The pansy is a happy plant, an old-fashioned little flower with bright petals and designs that growers call “faces.” What do you see in the pansy petal design? Are those wings? Or beards? Whatever the pattern looks like, the pansy is a type of viola that gardeners have grown for hundreds of years. Shakespeare mentioned them in Hamlet. They’re usually grown as annual flowers in cool seasons since heat is their main downfall. Southern gardeners grow them throughout winter before replacing them with summer annuals, while Northern gardeners plant them in early spring or early fall for a pop of color. Fall-planted pansies in the North often survive winter to bloom again in spring, while spring-planted ones usually peter out in summer but sometimes make a comeback with cooler, rainier September weather and a scattering of fertilizer.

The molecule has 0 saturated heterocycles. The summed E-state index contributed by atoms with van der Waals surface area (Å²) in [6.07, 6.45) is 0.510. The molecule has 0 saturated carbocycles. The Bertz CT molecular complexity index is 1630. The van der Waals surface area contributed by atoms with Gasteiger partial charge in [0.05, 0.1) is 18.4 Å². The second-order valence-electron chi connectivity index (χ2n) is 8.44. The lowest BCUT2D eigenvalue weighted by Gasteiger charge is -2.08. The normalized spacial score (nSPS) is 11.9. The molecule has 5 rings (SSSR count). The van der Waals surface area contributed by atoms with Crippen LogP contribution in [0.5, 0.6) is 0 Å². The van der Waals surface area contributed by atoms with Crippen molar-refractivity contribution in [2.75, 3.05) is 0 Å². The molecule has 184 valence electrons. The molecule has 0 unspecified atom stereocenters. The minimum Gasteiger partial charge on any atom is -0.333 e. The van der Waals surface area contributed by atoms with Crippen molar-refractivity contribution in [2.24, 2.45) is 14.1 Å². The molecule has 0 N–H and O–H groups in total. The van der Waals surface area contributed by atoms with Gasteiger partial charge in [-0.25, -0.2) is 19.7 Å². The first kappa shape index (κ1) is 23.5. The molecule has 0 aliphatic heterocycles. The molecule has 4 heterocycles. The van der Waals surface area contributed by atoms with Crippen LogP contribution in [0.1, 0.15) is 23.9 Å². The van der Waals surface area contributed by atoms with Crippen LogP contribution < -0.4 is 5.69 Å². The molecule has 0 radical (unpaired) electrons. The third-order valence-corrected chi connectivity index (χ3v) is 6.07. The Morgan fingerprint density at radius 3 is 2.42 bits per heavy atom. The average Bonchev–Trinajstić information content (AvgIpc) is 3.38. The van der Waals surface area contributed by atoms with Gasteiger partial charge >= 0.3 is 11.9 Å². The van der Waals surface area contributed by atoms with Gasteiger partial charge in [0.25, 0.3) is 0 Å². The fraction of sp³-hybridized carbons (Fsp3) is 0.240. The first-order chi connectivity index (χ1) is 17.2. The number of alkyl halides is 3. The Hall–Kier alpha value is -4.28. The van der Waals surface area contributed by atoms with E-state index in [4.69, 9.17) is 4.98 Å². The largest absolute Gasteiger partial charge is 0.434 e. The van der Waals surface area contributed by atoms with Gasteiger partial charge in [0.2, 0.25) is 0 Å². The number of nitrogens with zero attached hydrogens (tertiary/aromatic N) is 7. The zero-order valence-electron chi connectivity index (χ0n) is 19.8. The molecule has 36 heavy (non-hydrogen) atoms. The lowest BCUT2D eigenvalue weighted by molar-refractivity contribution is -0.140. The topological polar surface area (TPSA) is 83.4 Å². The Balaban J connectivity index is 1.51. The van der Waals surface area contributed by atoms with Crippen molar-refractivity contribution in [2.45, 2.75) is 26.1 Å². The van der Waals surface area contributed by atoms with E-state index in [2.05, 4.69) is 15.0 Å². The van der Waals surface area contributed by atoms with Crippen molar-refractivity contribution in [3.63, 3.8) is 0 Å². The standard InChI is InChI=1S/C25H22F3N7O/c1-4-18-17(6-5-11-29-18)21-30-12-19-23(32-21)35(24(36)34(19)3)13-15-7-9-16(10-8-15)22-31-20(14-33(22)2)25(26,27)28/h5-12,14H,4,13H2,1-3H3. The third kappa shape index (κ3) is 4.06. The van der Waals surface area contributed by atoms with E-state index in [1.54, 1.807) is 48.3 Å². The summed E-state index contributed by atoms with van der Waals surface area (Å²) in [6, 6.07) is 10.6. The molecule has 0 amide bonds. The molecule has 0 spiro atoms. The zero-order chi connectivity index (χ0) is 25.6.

Pansy or viola?
You’ll find both pansies and similar-looking violas (sometimes called violets or Johnny Jump-ups) at the garden center. What’s the difference? Pansies were bred from types of wild violets and generally have larger flowers, larger leaves, and those distinctive face/pantsuit designs. But the telltale sign is that pansies have two overlapping petals pointing up, two facing sideways, and one pointing down, while violas have three petals facing up and two facing down.
A floral snack
If you get tired of looking at pansies, pick some petals and eat them (assuming you haven’t sprayed them). They have a mildly sweet to minty flavor and add lively color to a salad. Rabbits like them, too, so drape netting over your planting while plants are young. Pansies range in color from white to almost black with practically every shade between – including the treasured flower color of true blue. Grow them in full sun to afternoon-shade locations in moist, fairly rich and well drained soil.
By George Weigel